A few minutes tuition from a dermatologist will help practitioners wishing to start cryotherapy. Blisters should not be provoked intentionally, but occur from time to time, and will not alarm patients who have been forewarned.
Women with anogenital warts, or who are the part-ners of men with anogenital warts, should have their cervical cytology checked regularly as the wart virus can cause cervical cancer.
The focus has shifted towards self-treatment using podophyllotoxin (0.5% solution or 0.15% cream) or imiquimod (5% cream). Both are irritants and should be used carefully according to the manufacturer’s instruc-tions. Imiquimod is an immune response modifier that induces keratinocytes to produce cytokines, leading to wart regression, and may help to build cell-mediated immunity for longlasting protection. It is applied as a thin layer three times weekly and washed off with a mild soap 6–10 h after application. Podophyllin paint (15%) is used much less often now. It should be applied carefully to the warts and allowed to dry before powdering with talcum. On the first occasion it should be washed off with soap and water after 2 h but, if there has been little discomfort, this can be increased stepwise to 6 h. Treatment is best carried out weekly by a doctor or nurse, but not by the pati-ent. Podophyllin must not be used in pregnancy. Cryotherapy, electrosurgery and laser treatment are all effective treatments in the clinic.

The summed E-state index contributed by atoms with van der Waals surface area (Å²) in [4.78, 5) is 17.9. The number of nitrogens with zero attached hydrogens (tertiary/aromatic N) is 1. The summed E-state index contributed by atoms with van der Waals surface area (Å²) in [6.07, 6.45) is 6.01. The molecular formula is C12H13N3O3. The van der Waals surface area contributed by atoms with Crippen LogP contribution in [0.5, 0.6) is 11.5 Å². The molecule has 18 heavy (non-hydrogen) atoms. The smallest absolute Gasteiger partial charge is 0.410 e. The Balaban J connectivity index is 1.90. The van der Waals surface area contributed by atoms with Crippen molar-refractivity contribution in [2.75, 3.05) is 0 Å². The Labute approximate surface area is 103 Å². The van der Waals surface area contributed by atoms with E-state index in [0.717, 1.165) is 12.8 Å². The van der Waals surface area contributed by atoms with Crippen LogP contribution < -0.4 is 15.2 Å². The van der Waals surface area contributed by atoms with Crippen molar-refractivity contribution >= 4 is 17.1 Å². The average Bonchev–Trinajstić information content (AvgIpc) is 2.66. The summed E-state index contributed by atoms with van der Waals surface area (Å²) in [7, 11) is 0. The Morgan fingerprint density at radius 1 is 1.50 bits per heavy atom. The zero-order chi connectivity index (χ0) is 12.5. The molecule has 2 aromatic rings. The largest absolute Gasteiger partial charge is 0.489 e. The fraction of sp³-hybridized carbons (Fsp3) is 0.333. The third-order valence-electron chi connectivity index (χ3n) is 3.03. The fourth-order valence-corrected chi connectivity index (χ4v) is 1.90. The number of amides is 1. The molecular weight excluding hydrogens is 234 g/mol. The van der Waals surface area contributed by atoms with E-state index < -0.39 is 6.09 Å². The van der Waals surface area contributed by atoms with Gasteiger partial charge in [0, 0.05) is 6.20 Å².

These are best treated with electrocautery or a hyfrecator, but also surrender to careful cryotherapy. Scarring is an unwanted complication. Shaving, if essential, should be with a brushless foam and a dis-posable razor.
On the face these are best left untreated and the patient or parent can be reasonably assured that spontaneous resolution will occur. When treatment is demanded, the use of a wart paint or imiquimod cream is reason-able. Gentle cryotherapy of just a few warts may help to induce immunity.
These can be removed under local anaesthetic with a curette, although cure is not assured with this or any other method, and a scar often follows. Surgical excision is never justifiable (Fig. 14.26). Bleomycin can also be injected into such warts with success but this treatment should only be undertaken by a specialist.